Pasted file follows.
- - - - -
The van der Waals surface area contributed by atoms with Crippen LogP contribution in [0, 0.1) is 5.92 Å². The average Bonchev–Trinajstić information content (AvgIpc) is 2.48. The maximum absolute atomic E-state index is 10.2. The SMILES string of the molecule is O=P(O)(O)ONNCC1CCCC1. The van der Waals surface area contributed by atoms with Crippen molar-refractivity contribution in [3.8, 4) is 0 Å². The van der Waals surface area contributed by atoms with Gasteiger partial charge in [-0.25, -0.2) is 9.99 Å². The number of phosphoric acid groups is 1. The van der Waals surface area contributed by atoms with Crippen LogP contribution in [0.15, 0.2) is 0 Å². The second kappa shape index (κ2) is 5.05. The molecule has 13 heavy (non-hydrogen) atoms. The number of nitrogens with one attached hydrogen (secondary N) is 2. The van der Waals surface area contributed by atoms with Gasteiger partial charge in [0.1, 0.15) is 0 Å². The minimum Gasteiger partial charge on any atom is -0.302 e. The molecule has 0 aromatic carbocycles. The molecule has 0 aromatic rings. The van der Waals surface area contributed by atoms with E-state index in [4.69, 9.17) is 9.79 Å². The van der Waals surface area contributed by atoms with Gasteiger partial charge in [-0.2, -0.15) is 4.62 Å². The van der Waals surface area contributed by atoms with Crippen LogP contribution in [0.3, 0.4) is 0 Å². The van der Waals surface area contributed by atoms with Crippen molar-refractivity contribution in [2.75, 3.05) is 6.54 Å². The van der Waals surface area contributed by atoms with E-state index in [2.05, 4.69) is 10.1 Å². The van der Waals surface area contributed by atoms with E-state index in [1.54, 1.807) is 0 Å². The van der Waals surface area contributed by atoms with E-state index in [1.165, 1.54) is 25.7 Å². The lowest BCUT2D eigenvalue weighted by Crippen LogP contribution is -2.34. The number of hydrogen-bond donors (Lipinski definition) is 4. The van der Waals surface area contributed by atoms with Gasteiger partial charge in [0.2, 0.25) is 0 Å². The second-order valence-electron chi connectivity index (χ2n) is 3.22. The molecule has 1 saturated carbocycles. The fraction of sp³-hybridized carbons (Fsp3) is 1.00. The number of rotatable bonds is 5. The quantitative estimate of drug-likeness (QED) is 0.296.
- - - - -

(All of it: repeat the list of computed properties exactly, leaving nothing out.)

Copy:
The van der Waals surface area contributed by atoms with Crippen LogP contribution in [0, 0.1) is 5.92 Å². The average Bonchev–Trinajstić information content (AvgIpc) is 2.48. The maximum absolute atomic E-state index is 10.2. The SMILES string of the molecule is O=P(O)(O)ONNCC1CCCC1. The van der Waals surface area contributed by atoms with Crippen molar-refractivity contribution in [3.8, 4) is 0 Å². The van der Waals surface area contributed by atoms with Gasteiger partial charge in [-0.25, -0.2) is 9.99 Å². The number of phosphoric acid groups is 1. The van der Waals surface area contributed by atoms with Crippen LogP contribution in [0.15, 0.2) is 0 Å². The second kappa shape index (κ2) is 5.05. The molecule has 13 heavy (non-hydrogen) atoms. The number of nitrogens with one attached hydrogen (secondary N) is 2. The van der Waals surface area contributed by atoms with Gasteiger partial charge in [0.1, 0.15) is 0 Å². The minimum Gasteiger partial charge on any atom is -0.302 e. The molecule has 0 aromatic carbocycles. The molecule has 0 aromatic rings. The van der Waals surface area contributed by atoms with E-state index in [4.69, 9.17) is 9.79 Å². The van der Waals surface area contributed by atoms with Gasteiger partial charge in [-0.2, -0.15) is 4.62 Å². The van der Waals surface area contributed by atoms with Crippen LogP contribution in [0.3, 0.4) is 0 Å². The van der Waals surface area contributed by atoms with Crippen molar-refractivity contribution in [2.75, 3.05) is 6.54 Å². The van der Waals surface area contributed by atoms with E-state index in [2.05, 4.69) is 10.1 Å². The van der Waals surface area contributed by atoms with E-state index in [1.54, 1.807) is 0 Å². The van der Waals surface area contributed by atoms with E-state index in [1.165, 1.54) is 25.7 Å². The lowest BCUT2D eigenvalue weighted by Crippen LogP contribution is -2.34. The number of hydrogen-bond donors (Lipinski definition) is 4. The van der Waals surface area contributed by atoms with Gasteiger partial charge in [0.2, 0.25) is 0 Å². The second-order valence-electron chi connectivity index (χ2n) is 3.22. The molecule has 1 saturated carbocycles. The fraction of sp³-hybridized carbons (Fsp3) is 1.00. The number of rotatable bonds is 5. The quantitative estimate of drug-likeness (QED) is 0.296.